Among the hundreds of pairs of trail runners, light hiking boots, various approach shoes, numerous rock climbing shoes and a few technical alpine boots, it’s two pairs of alpine boots that stood out: Zamberlan’s Eiger Lite GTX and Scarpa’s Zodiac Tech GTX. Interestingly, both fill a similar niche: a low-cut, light, technical boot for summer alpine days.
The Eiger Lite GTX from Zamberlan immediately stands out as ‘different,’ especially when compared to its bigger brother the 4000 Eiger Evo GTX: the much lower gaiter height is immediately apparent. This is a much smaller, more compact boot than the full-size gaitered single boots, with a lower inner boot to correspond with the lower gaiter. Think summer alpine instead of mid-winter ice climbing. Fit is absolutely fantastic, and these feel wider than any other boot of this type I’ve tried (I have really wide feet). Unfortunately, other than the superficial, I don’t have any more details on the Eiger Lite at this time: the Zamberlan 2017 workbook doesn’t have the boot in it, and they had no info on it at the show other than the sample pair to look at. More info as soon as I get it, these look fantastic for any summer alpine that requires a technical boot.
The other boot we all got very excited about is Scarpa’s Zodiac Tech GTX. Again, it’s a low-cut, lightweight boot with a 3/4 shank and heel bail for semi-auto crampons. Reminds me of the Rebel Carbon, actually. At 620 grams for a size 42 (claimed weight) they feel nearly non-existent on your feet, and the low-cut cuff feels airy and vented but supportive. Very, very exciting new boot for those big summer routes where you don’t need a full-shank boot but an approach shoe just won’t cut it.
Continuing with the alpine boot theme, there’s a replacement for the La Sportiva Batura 2.0 — the new G5. The design is more of an evolution than a revolution, the G5 gaining a Boa lacing system for the forefoot and a wide Velcro strap for the ankle. It is slightly lighter (claimed 857 vs 879 grams, size 42) and loses the Gore-Tex in favour of a proprietary Sportiva-developed waterproof-breathable membrane. So, slightly lighter, better lacing, new waterproofing.
Also new, and ice climbing and alpine focused, is the Mammut Magic Guide High GTX. This is, interestingly, a lightweight full-leather full-shank boot. It feels great, if a touch narrow for my hobbit feet. Insulated Gore-Tex, multiple lace-locks, a single-piece tongue that nearly reaches the cuff, and a solid sole make this boot look like a solid piece of all-mountain footwear. 891 grams claimed weight for a US 9.5 is quite light, indeed.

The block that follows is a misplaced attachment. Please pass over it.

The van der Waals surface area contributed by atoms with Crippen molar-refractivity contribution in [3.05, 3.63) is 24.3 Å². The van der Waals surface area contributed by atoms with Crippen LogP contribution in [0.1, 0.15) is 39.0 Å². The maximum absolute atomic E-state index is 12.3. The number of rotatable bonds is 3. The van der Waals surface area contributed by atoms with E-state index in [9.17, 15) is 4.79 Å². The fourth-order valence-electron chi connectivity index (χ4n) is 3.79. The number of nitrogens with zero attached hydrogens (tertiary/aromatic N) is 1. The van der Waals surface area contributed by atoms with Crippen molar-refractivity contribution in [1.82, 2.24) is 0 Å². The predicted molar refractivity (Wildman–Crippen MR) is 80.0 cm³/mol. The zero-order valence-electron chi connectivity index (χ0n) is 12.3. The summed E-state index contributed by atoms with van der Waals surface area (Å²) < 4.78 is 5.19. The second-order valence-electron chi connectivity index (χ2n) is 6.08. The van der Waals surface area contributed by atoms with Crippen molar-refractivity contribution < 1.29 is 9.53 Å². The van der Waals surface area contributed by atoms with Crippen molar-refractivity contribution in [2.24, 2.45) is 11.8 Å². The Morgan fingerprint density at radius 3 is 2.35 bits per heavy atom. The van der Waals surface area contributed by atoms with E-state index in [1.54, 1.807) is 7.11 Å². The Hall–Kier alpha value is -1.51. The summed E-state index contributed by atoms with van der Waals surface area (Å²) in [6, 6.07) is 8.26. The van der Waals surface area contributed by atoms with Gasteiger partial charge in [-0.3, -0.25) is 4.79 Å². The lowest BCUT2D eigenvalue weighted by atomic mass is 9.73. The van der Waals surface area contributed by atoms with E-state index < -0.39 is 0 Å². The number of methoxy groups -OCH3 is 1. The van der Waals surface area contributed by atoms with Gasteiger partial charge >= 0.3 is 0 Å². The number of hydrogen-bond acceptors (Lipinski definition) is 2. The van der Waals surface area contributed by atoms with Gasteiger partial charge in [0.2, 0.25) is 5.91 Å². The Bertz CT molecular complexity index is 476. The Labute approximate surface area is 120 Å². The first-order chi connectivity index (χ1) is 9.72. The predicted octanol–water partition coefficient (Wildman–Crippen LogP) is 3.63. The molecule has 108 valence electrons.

There’s also an updated Scarpa Charmoz, featuring new midsole and sole construction for better cushioning and less weight. The sticky Vibram Mulaz S sole remains, as does a synthetic outer. Solid upgrades for a popular boot. Men’s and Women’s version available.
Somewhat unsurprisingly, there’s also a new three-season alpine boot over at the La Sportiva booth, this one, the Trango Tower, a replacement of the venerable and much loved Trango S EVO. It loses some weight (20-odd grams) but gains the somewhat stickier Vibram ONE sole (from the Trango CUBE). Other features stay the same: Gore-Tex, synthetic outer, etc. Again, looks like a good update of a popular boot. As before, Men’s and Women’s versions will be available.
Filling out the three-season alpine boot announcements is Lowa’s Alpine Pro GTX. It also features a Gore-Tex lining, a Vibram outsole and synthetic upper construction, though the fit is typically Lowa-wider. Men’s only, however.
And that rounds out the alpine boots. Moving on to approach shoes…
The coolest innovation is the ‘Adaptive Fit’ on Arc’teryx’s new Norvan VT trail shoe (VT for Vertical Terrain… I know, yet another Arc-ronym to keep track of!). The Norvan has a clip on one of the lower lace hooks that can be either ‘laced’ or ‘unlaced.’ In the ‘laced’ position, the forefoot of the shoe is tightened up for more technical scrambling sections, while in the ‘unlaced’ position the shoe is more splayed out for comfortable movement over more varied terrain. In theory (we didn’t get to try this out properly) the shoe is laced up only once, and the adjustable lace-hook can be operated without undoing the laces. Pretty cool, and as always I appreciate someone thinking way outside the box. Fit, as with other Arc’teryx shoes, is excellent if a touch narrow (but, again, I have super-wide feet). There will be regular and Gore-Tex version available, in Men’s and Women’s versions. The look is typical Arc’teryx-industrial, though alongside the typical slate-grey there will be some rather garish colours available (I didn’t take a photo of these to spare your eyes. Seriously.)
In other Arc’teryx news, the Acrux AL approach shoe gains a leather brother — these look awesome for around-town use (I love the fit, but sometimes modern industrial design just doesn’t fit into semi-rustic mountain town feel, right?) Anyway, the leather version looks awesome, and the colours look solid too.
Moving on, the Lowa Approach Pro GTX Lo sports a trick dual speed lace, with one set of laces for the forefoot, the other for the rear of the foot. I have never seen this before, but it makes total sense, and thanks to the Speed Lacing system is super quick to tighten or adjust. Nice one Lowa.
Moving on, alphabetically, Adidas has updated their approach shoes.